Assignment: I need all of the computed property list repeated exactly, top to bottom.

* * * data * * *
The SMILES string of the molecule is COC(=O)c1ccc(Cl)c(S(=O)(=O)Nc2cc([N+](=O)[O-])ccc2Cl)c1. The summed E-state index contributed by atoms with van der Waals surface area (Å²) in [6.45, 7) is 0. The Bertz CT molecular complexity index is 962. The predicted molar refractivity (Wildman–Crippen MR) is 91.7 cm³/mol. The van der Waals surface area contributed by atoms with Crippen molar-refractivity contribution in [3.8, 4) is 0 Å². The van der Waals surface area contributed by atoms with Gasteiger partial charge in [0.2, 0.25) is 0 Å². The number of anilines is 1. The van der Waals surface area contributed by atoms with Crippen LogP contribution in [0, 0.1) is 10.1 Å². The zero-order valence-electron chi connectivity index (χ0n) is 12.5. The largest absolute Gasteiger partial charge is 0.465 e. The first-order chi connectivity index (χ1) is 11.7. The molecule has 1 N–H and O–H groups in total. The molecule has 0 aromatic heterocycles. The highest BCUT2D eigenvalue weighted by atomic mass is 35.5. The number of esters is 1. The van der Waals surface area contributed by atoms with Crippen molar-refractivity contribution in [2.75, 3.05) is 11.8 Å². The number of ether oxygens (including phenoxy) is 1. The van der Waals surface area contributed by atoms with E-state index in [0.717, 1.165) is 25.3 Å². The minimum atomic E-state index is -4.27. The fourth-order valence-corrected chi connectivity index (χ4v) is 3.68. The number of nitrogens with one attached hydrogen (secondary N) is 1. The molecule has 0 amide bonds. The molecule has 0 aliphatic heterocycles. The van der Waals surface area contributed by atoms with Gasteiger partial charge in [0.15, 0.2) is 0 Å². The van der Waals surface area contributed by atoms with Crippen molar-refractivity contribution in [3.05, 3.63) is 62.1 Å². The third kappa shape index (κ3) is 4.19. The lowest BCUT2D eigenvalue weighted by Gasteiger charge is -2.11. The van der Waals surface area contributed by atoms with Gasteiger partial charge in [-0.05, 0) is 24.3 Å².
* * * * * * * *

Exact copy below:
The SMILES string of the molecule is COC(=O)c1ccc(Cl)c(S(=O)(=O)Nc2cc([N+](=O)[O-])ccc2Cl)c1. The summed E-state index contributed by atoms with van der Waals surface area (Å²) in [6.45, 7) is 0. The Bertz CT molecular complexity index is 962. The predicted molar refractivity (Wildman–Crippen MR) is 91.7 cm³/mol. The van der Waals surface area contributed by atoms with Crippen molar-refractivity contribution in [3.8, 4) is 0 Å². The van der Waals surface area contributed by atoms with Gasteiger partial charge in [0.2, 0.25) is 0 Å². The number of anilines is 1. The van der Waals surface area contributed by atoms with Crippen LogP contribution in [0, 0.1) is 10.1 Å². The zero-order valence-electron chi connectivity index (χ0n) is 12.5. The largest absolute Gasteiger partial charge is 0.465 e. The first-order chi connectivity index (χ1) is 11.7. The molecule has 1 N–H and O–H groups in total. The molecule has 0 aromatic heterocycles. The highest BCUT2D eigenvalue weighted by atomic mass is 35.5. The number of esters is 1. The van der Waals surface area contributed by atoms with Crippen molar-refractivity contribution in [2.75, 3.05) is 11.8 Å². The number of ether oxygens (including phenoxy) is 1. The van der Waals surface area contributed by atoms with E-state index in [0.717, 1.165) is 25.3 Å². The minimum atomic E-state index is -4.27. The fourth-order valence-corrected chi connectivity index (χ4v) is 3.68. The number of nitrogens with one attached hydrogen (secondary N) is 1. The molecule has 0 amide bonds. The molecule has 0 aliphatic heterocycles. The van der Waals surface area contributed by atoms with Gasteiger partial charge in [0.15, 0.2) is 0 Å². The van der Waals surface area contributed by atoms with Crippen molar-refractivity contribution in [3.05, 3.63) is 62.1 Å². The third kappa shape index (κ3) is 4.19. The lowest BCUT2D eigenvalue weighted by Gasteiger charge is -2.11. The van der Waals surface area contributed by atoms with Gasteiger partial charge in [-0.05, 0) is 24.3 Å².